“Afghans. It’s always Afghans,” she said when asked who suffered in such attacks. “It’s always Afghans that are harmed and get killed rather than who the attacker wants to target.”
Many phone lines are down but people are trying to help, she added.
“The people are full of hope and love. It may not always seem like that but already there are hundreds of names and people waiting in lines and waiting to be put on a waiting list to donate blood and help anyone who is in need or stranded without help.”
Hameed Hakim, who works for a French non-profit group, was on his way to work in Kabul’s Wazir Akbar Khan neighborhood when the blast stopped him in his tracks.
“I was standing not more than two kilometers away from where the explosion took place,” Hakim said. “It was so crazy. The sound was very strong and the ground shook. Everyone around me was shocked. All of the buildings and offices were broken, the windows were blown out.
“It was rush hour, most of the people were going to their offices or going to the shops. There were large crowds of people going about their days.”
Frantic relatives search for news
Josh Smith, a correspondent for Reuters news agency in Kabul, headed to a major city hospital just a few blocks away from the blast site.
“I saw a steady stream of ambulances that had been carrying wounded begin arriving with bodies, many of which were burned or maimed beyond recognition,” he said.
“Frantic relatives were mobbing casualty lists and the arriving ambulances looking for news. Several of the wounded who were able to talk to me described utter destruction and chaos after the blast. All over streets blocks away people were cleaning up broken glass.”
Operation Resolute Support, the NATO-led international mission to support Afghan forces, said the “vigilance and courage” of Afghan security forces had prevented the vehicle entering the green zone, but ordinary people had paid the price.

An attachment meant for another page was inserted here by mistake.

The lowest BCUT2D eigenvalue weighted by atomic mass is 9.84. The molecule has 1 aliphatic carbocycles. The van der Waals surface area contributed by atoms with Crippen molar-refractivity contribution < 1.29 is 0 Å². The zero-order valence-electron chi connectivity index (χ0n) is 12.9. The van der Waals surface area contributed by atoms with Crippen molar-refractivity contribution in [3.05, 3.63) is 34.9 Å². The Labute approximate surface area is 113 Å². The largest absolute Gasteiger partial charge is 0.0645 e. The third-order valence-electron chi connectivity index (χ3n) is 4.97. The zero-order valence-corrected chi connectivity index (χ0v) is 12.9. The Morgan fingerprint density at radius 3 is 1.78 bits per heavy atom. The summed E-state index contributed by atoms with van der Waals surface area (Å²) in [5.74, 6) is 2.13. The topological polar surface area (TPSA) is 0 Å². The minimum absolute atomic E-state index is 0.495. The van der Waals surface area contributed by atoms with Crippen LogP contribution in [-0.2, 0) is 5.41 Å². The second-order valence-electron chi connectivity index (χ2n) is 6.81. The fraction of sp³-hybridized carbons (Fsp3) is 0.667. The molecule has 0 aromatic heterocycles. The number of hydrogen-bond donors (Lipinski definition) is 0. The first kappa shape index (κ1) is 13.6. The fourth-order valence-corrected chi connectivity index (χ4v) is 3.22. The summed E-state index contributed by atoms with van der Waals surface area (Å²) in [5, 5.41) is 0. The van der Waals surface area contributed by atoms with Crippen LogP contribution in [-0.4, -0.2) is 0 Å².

“The attack demonstrates a complete disregard for civilians and reveals the barbaric nature of the enemy faced by the Afghan people,” it said.
Facebook activated its Safety Check feature in Kabul following the attack.
Deteriorating security across Afghanistan
The latest attack highlights the deteriorating security situation across Afghanistan.
Earlier this month, another attack targeted foreign troops near the US Embassy in Kabul, killing eight people. ISIS claimed responsibility for that attack.
The Pentagon is considering sending additional troops to the country, US military officials told the Senate Armed Services Committee this month.
The troops could consist of special forces personnel and more conventional soldiers, and would be part of the NATO-led mission to train, advise and assist the Afghan army in its fight against militants.
There are about 8,400 US troops in Afghanistan — the majority are involved in training and advising Afghan troops. About 2,000 US service members participate in a counterterrorism mission that targets terror groups such as al Qaeda and ISIS.
US troops have been in Afghanistan for nearly 16 years, where the government and coalition allies are battling several terror groups, including the Taliban and ISIS.